The multi-channel mix on the MLP 5.1 track clears up some of the blurriness and dramatically expands the soundstage into a very enveloping space. The centre channel and subwoofer appeared to be silent, so this is a "pseudo-quadrophonic" mix. The MLP 5.1 mix is also substantially louder in level than the other tracks (by at least +4dB). There is no down-mix available, but that's fine since a dedicated MLP 2.0 track is available.

    Trey's voice appears to be mixed to all channels, although still imaged towards the front. From this observation, and also the fact that the various instruments are not precisely located to the various speakers, I suspect this recording is not close-miked onto a multi-track recorder (as most pop recordings are these days) but actually recorded "live" using omnidirectional microphones.

    Occasionally instruments such as electric guitars are rear-imaged. Brass seems to come mainly from the front speakers. Otherwise, the imaging seems somewhat diffuse. The end result is not unlike what I imagine a band playing in a barn would sound like - lots of reverb and reflections from hard surfaces and boomy bass.

    I heard more detail in the multi-channel mix simply because the additional speakers gave the instruments more "air to breathe" and a wider soundstage allows better recognition of low level information through spatial positioning.

    Those of you who don't have a DVD-Audio player only get Dolby Digital tracks - no Linear PCM, and no dts. Also, the Dolby Digital 2.0 track sounds quite similar to the MLP 2.0 track, except perhaps even duller, blurrier and lacking some of the "presence" of the MLP 2.0 track.

    The Dolby Digital 5.1 track also sounds like a paler version of the MLP 5.1 track.

    For some reason (and this effect is on all audio tracks) the sound becomes very muffled in Money, Love and Change from 1:39-1:57 and also 2:06-2:23 - I am not sure whether this is intentional or a fault in the mastering (or perhaps an extreme case of watermarking gone horribly wrong?). In any case, the muffling does not sound very pleasant. The corresponding timings on DVD-V on the Dolby Digital audio tracks are around 26:50-27:08 and 27:18-27:35 into the title.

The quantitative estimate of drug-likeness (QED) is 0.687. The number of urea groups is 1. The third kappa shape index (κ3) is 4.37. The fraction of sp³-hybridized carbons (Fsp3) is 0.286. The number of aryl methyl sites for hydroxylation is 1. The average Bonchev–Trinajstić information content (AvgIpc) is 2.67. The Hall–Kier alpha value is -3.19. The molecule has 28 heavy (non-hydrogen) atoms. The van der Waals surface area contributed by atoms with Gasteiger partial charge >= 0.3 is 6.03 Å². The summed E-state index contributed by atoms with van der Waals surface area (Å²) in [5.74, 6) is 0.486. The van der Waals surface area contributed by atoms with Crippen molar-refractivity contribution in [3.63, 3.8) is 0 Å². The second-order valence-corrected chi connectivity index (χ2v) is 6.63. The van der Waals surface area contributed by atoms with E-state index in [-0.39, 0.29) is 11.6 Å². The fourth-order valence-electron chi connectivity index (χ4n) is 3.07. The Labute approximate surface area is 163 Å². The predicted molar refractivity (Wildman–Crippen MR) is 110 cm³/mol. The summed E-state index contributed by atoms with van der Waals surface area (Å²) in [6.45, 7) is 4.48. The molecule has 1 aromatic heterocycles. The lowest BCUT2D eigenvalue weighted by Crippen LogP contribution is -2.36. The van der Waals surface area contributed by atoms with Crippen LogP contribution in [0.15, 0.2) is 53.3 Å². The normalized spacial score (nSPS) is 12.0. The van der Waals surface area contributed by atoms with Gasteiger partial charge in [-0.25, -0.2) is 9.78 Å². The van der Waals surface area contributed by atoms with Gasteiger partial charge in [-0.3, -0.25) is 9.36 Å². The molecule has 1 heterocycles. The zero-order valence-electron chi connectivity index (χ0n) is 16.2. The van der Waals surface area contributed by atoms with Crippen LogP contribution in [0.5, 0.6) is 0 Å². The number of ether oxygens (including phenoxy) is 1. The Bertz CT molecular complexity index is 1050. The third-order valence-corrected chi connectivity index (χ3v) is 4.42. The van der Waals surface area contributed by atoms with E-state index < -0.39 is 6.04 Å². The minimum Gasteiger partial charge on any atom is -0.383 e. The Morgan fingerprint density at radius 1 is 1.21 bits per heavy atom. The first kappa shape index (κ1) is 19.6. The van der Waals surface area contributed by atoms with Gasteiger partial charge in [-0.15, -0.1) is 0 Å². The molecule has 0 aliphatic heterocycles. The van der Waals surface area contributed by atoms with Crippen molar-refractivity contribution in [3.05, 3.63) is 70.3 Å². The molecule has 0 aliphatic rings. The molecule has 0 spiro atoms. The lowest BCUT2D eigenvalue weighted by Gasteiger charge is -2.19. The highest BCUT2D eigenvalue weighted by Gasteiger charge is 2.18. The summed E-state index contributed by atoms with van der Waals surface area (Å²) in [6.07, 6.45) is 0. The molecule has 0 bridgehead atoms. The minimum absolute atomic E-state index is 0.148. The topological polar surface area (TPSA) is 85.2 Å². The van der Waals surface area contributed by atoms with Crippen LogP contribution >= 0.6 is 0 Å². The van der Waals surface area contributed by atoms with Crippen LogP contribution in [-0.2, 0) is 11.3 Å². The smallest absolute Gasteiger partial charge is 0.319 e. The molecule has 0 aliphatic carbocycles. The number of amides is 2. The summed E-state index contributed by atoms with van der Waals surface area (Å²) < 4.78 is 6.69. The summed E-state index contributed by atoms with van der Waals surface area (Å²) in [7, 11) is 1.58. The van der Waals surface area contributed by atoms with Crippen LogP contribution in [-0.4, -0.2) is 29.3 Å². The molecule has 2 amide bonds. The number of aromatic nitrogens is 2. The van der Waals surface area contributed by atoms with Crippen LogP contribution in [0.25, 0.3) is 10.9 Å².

This is a single sided, dual layered disc. However, I was not able to determine where the layer change is, since the DVD-Video content resides entirely on Layer 1. I suspect the MLP 5.1 track is on Layer 0 and the MLP 2.0 track is on Layer 1.

Audio Ratings Summary
Dialogue
Audio Sync
Clicks/Pops/Dropouts
Surround Channel Use
Subwoofer
Overall

Extras

    The extras are pretty minimal and duplicated across both DVD-Audio and DVD-Video sections of the disc.

Booklet

    This is an eight page colour booklet that includes colour photographs, track listing, and musician/production credits.

Notes-Musicians

    This is a set of three stills listing musician credits.

Credits

    This is a set of four stills listing the album production and DVD Audio authoring team.

R4 vs R1

NOTE: To view non-R4 releases, your equipment needs to be multi-zone compatible and usually also NTSC compatible.

    This disc appears to be identically featured across all regions.

Summary

    Trey Anastasio is a self-titled solo album containing a mixture of styles from Trey Anastasio and a rather large band and accompanying musicians.

    This disc includes MLP 96/24 5.1 and 2.0 on the DVD Audio portion, plus Dolby Digital 5.1 and 2.0 on the DVD-Video portion. The audio is rather blurry and bass-heavy and the soundstage imaging is somewhat diffuse.

    Extras are minimal.

Ratings (out of 5)

Video
Audio
Extras
Plot
Overall

© Christine Tham (read my biography)
Thursday, May 15, 2003
Review Equipment
DVDPanasonic DVD-RP82, using Component output
DisplaySony VPL-VW11HT LCD Projector, ScreenTechnics 16x9 matte white screen (254cm). Calibrated with Video Essentials/Ultimate DVD Platinum. This display device is 16x9 capable.
Audio DecoderBuilt in to amplifier/receiver. Calibrated with Video Essentials/Ultimate DVD Platinum.
AmplificationDenon AVC-A1SE (upgraded)
SpeakersFront and surrounds: B&W CDM7NT, front centre: B&W CDMCNT, surround backs: B&W DM601S2, subwoofer: B&W ASW2500